Psycho-Babble Medication | about biological treatments | Framed
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Re: To Those Who Switched From Celexa to Lexapro..

Posted by SLS on July 13, 2006, at 18:06:03

In reply to Re: To Those Who Switched From Celexa to Lexapro.., posted by bassman on July 13, 2006, at 16:32:50

> My theory on why that is (which is worth about 2 cents) is that clinical trials last, say, 8 weeks. During that period, there is a significant number of people that go into remission spontaneously. That makes the math messy: if 50% of the people went into remission of their own accord and the AD was effective for 30% of the people, then the statistics, without error, would be placebo 50%, AD 65%. But there is always a large error in any study involving creatures and 10% error would be great. So the results could look like 55% for placebo to 59% for AD easily. You get the idea:

I think it is quite a bit more complicated than that.

I wish I were a mathematician.

In most studies, I believe the placebo response is about 30%. That is unacceptably high. I think it needs to be brought down.

Among other things, I believe the inclusion criteria for these studies allows people in who do not have a biologically-driven mental illness. I think we need to define more rigidly what it is we are setting out to treat. I think people with 100% psychological depressions are apt to feel less depressed on a placebo if they believe they are to be helped by it. Even properly-screened people with biological depressions entering the NIMH report feeling better during the first two weeks of their admission because they are so relieved that they are to finally be cured of their illness. These people are given a placebo run-in during this period. If these people with biological depressions report feeling better, even though they really aren't, are our testing implements valid when they rely so heavily on self-reporting? I also think people with psychogenic depressions are far less apt to respond to a somatic treatments like antidepressant therapy. Sure, some of the placebo responders are biogenic spontaneous remitters, but I believe a great many of them, perhaps the majority, are psychogenic remitters. Placebo responders are too high because the number of psychogenic depressives susceptible to suggestion is too high. Active compound responders are too low because psychogenic non-responders are too high. We must more rigidly and narrowly define the illnesses we are investigating and more rigorously select our subjects for our treatment studies to obtain any meaningful results.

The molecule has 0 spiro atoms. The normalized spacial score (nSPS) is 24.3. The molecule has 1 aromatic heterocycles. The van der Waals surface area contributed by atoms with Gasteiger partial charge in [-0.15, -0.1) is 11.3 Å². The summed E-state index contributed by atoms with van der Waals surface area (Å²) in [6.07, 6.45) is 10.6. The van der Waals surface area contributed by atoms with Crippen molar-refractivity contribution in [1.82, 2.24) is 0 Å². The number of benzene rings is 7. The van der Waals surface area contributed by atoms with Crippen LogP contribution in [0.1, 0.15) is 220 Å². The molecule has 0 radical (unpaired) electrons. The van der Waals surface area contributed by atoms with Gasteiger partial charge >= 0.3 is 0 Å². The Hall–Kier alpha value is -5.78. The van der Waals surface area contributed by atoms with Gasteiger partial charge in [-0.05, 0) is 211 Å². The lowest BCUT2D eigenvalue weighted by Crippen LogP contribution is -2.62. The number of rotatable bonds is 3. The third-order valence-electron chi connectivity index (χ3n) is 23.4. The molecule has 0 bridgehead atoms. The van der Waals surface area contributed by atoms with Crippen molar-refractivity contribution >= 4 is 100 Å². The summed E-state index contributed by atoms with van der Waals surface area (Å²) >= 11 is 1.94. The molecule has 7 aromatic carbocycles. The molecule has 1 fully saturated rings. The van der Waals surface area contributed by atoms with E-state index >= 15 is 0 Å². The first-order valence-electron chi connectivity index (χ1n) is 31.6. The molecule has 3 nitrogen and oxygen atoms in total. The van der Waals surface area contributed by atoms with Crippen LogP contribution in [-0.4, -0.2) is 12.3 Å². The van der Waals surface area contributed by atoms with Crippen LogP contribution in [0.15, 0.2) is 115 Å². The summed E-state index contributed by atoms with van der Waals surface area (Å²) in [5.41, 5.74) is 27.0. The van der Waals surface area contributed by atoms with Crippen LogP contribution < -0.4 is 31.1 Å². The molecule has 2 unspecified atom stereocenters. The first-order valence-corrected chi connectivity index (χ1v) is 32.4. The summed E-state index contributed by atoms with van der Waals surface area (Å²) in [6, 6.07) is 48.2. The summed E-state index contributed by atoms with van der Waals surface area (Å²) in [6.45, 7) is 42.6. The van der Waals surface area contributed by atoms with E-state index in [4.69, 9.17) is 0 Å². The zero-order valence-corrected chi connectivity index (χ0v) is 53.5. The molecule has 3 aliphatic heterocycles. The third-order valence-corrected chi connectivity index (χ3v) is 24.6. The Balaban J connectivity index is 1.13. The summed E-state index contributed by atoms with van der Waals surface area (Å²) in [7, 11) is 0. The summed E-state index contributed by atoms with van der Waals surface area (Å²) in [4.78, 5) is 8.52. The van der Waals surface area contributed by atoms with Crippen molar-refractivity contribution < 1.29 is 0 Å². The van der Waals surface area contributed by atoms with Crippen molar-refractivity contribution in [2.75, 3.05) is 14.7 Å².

If we are going to treat anything that looks grossly like depression with a single class of treatments, we will fail miserably. We will have greater success once we are able to more finely differentiate between the presentations of the various syndromes.

I know this introduction represents to a great degree black-or-white thinking regarding depression as a psychobiological phenomenon. However, it does serve to underscore the reality that there is no standardization of selection criteria for clinical trials for antidepressants or even a definition of what depression is.

These drugs work. We see that this is true with our own eyes, just as we do the sun shining. There must therefore be a problem with the testing.

Oh, yeah. I almost forgot. These drugs suck. They don't work for everyone all of the time. They don't work for me. If you are reading this, they probably don't work for you. Even when they do work, they have side effects. Often, they stop working after some period of time, and you have to look for another one. A lot of times, you have to endure withdrawal syndromes when you discontinue them. They are expensive. The drug companies are taking advantage of us and are concerned only with their profit margins. Etc.

- Scott




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